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Category: People with disabilities

Having several tools that help the physical world interact with the world of data is at the core of the work by Pranav Mistry, the inventor of SixthSense, a wearable device that enables new interactions between the real world and the world of data. Below video includes a deep look at his SixthSense device and a new, paradigm-shifting paper “laptop”. In the onstage Q&A, Mistry says he’ll open-source the software behind SixthSense, to open its possibilities to all.
Looking at what Pranav Mistry demoed at TEDIndia, there is serious potential for affordable advanced technology, that can potentially be very helpful for usage by both people with disabilities and older people.

The National Center for Accessible Media at WGBH (NCAM) has written guidelines for content providers who would like to create accessible iTunes U media via captions, subtitles and audio descriptions. This guidelines document provides step-by-step documentation on creating fully accessible media, including: – Closed captions and audio descriptions that the user can turn on or off as needed. – Open subtitles and descriptions that are available to everyone watching or listening. – Closed subtitles for adding multiple language tracks to video files. – Accessible PDFs. Also included with the guidelines are links to eight video and audio clips that illustrate the various forms of accessible media discussed in the document. Using these guidelines, iTunes U content providers can create content that all people can learn from including people with vision and hearing loss. See Creating Accessible iTunes U Content on Apple’s iTunes site.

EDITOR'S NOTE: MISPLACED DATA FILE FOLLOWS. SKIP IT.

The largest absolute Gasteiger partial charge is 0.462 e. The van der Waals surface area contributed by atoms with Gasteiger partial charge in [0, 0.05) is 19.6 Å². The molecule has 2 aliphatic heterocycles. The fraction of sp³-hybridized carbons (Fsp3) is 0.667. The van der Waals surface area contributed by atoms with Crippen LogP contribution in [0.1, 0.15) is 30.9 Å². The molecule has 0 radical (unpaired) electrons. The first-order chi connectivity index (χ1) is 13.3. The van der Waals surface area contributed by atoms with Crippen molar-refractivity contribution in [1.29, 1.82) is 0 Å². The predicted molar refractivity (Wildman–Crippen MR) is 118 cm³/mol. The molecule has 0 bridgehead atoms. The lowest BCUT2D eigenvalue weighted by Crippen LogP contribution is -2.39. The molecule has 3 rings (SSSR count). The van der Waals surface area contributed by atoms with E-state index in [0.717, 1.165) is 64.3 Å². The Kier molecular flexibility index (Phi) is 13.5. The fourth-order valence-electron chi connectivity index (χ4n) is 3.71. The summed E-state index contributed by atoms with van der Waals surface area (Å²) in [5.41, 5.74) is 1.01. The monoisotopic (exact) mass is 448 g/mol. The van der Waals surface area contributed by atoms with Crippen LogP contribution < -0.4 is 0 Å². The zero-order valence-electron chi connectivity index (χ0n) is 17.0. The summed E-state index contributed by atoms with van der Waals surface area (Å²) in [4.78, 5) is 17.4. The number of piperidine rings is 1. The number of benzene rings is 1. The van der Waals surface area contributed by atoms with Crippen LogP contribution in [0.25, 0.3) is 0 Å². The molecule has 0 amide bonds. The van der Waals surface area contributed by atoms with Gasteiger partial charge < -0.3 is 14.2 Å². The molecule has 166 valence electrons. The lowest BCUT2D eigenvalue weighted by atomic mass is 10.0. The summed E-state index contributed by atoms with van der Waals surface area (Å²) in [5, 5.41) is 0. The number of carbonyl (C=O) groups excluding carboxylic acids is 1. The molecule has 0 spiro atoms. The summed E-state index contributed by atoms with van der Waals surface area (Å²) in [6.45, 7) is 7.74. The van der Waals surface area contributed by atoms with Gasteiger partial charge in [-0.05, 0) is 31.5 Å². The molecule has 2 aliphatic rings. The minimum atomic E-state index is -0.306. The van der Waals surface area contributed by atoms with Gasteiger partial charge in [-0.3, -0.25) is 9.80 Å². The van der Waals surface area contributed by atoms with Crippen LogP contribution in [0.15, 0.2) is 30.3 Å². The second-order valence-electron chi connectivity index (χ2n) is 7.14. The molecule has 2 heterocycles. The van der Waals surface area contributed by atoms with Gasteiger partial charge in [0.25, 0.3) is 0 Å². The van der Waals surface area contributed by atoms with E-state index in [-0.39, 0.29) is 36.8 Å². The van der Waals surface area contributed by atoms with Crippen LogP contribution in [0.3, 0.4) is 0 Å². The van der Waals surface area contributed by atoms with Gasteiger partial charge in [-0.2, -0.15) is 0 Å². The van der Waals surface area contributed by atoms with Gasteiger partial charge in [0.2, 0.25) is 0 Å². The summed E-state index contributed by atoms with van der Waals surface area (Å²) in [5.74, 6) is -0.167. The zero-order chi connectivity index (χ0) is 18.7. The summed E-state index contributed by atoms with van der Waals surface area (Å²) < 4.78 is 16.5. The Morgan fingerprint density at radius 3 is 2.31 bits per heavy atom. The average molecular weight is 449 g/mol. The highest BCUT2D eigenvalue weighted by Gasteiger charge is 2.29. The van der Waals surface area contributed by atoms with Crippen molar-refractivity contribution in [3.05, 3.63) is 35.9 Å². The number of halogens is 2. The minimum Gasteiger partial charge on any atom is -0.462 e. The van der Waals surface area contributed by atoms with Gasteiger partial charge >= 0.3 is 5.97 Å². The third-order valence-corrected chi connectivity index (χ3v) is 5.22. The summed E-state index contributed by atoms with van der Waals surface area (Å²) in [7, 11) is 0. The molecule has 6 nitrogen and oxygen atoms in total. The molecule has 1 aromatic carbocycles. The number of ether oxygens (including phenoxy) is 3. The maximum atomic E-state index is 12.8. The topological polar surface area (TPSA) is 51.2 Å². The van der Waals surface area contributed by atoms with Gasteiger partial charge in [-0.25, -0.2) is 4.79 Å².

In her speech on the new European digital agenda of 1st October Commissioner Reding addressed e-accessibility and web accessibility.

She said: “… We cannot achieve the Single Market by leaving aside certain parts of our population. I am talking about e-accessibility: 15% of our population is disabled and our rules on accessibility are still fragmented. Each Member State is going its own way. We have to consider that this is costly for industry because they have to respond to a wide range of fragmented national standards. It also leaves disabled people without a consistent level of service that they can expect. What should we do? We should in my view encourage the European-wide adoption of the global web accessibility standard, the new Web Content Accessibility Guidelines. We should do it together and in step so that the online services industry can reap economies of scale and the users get a decent and reliable framework. I believe the way we should do this is to develop together with stakeholders a European Disability Act.”

Read the full speech.